U.K. energy company BP Plc and U.S. agricultural trader Bunge Ltd. are combining their sugar and ethanol assets in Brazil, a merger that will boost BP’s supply of more environmentally-friendly fuels as the globe seeks to cut carbon dioxide emissions.
Burning ethanol releases 39% fewer greenhouse gases than gasoline, the U.S. Agriculture Department said in April. In Brazil, which is the second-biggest ethanol-producer after the U.S. and responsible for about half of global exports, most vehicles run on ethanol due in part to tax breaks.
Though a renewable fuel, ethanol is still criticized. Vast amounts of energy are required throughout its production and land is set aside for growing sugar.
“The land used and energy expended to make ethanol mean that it’s definitely not as environmentally beneficial as solar or wind,” said Chris Barber, head of refining biofuels analysis for ESAI Energy LLC, an energy consultancy in Wakefield, Massachusetts.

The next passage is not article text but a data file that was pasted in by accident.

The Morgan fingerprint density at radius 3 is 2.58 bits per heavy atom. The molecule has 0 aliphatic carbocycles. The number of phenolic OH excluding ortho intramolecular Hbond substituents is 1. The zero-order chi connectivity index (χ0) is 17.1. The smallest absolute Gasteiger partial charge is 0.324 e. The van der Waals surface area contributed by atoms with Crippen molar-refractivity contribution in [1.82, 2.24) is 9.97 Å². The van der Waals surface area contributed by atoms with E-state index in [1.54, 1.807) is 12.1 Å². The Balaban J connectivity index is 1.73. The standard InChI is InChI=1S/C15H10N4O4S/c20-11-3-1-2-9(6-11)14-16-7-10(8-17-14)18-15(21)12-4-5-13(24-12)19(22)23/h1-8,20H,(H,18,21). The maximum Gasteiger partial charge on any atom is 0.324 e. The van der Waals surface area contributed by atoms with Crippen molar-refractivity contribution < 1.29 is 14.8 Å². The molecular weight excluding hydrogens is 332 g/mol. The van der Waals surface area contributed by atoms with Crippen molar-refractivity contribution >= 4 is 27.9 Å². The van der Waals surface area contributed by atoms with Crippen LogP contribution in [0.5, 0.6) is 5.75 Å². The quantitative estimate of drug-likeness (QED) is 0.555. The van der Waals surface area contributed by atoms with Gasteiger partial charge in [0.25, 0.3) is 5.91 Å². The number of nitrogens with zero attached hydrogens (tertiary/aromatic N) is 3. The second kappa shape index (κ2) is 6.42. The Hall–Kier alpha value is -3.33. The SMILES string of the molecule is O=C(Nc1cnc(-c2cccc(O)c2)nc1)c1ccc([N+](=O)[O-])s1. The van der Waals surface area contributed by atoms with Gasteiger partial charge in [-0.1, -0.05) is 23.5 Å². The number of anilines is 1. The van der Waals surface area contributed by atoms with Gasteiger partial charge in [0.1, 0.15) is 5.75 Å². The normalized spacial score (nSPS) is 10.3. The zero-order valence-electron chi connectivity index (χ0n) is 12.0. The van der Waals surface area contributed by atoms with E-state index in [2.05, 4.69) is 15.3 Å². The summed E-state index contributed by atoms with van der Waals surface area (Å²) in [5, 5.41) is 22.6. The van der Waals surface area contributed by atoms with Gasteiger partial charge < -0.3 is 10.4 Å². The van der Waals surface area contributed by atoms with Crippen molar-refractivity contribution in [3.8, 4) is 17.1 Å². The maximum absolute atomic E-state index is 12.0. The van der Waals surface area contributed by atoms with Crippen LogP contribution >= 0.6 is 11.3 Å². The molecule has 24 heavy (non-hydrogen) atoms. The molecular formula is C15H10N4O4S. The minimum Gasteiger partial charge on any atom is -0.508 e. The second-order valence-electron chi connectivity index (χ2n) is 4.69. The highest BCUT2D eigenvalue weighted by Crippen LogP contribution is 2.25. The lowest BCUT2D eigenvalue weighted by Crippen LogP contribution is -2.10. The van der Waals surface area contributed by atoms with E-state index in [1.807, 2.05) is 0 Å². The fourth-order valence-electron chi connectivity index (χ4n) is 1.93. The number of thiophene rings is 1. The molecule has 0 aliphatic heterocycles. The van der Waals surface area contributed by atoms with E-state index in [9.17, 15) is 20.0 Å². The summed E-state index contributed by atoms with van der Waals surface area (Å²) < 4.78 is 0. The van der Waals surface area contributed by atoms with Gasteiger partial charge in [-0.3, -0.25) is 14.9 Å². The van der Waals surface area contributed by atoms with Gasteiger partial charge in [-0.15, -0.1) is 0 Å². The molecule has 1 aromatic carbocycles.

- Biofuel use is expected to grow about 3% a year for the next five years, the International Energy Agency said in 2018. That’s short of the 10% required to meet the Sustainable Development Scenario, the IEA guideline for cleaner, wider energy output.
- Favorable Brazilian government policies are expected to boost ethanol use in the coming years. Brazil’s sugar-based ethanol industry is more efficient than the corn-based fuel production in the U.S.
- In the U.S., ethanol production fell last year after federal rules changed to help small refiners; President Trump is said to plan measures to boost output, the Wall Street Journal reported last month.
- BP Bunge Bioenergia, the stand-alone entity created by the deal, will have 11 biofuels mills in Brazil, with 32 million tons of crushing capacity per year, BP said in a press release.
- Karma Takeaway: While the deal is a vote of confidence in the fuel, ethanol still takes heat for not being as environmentally friendly for the environment as solar and wind power.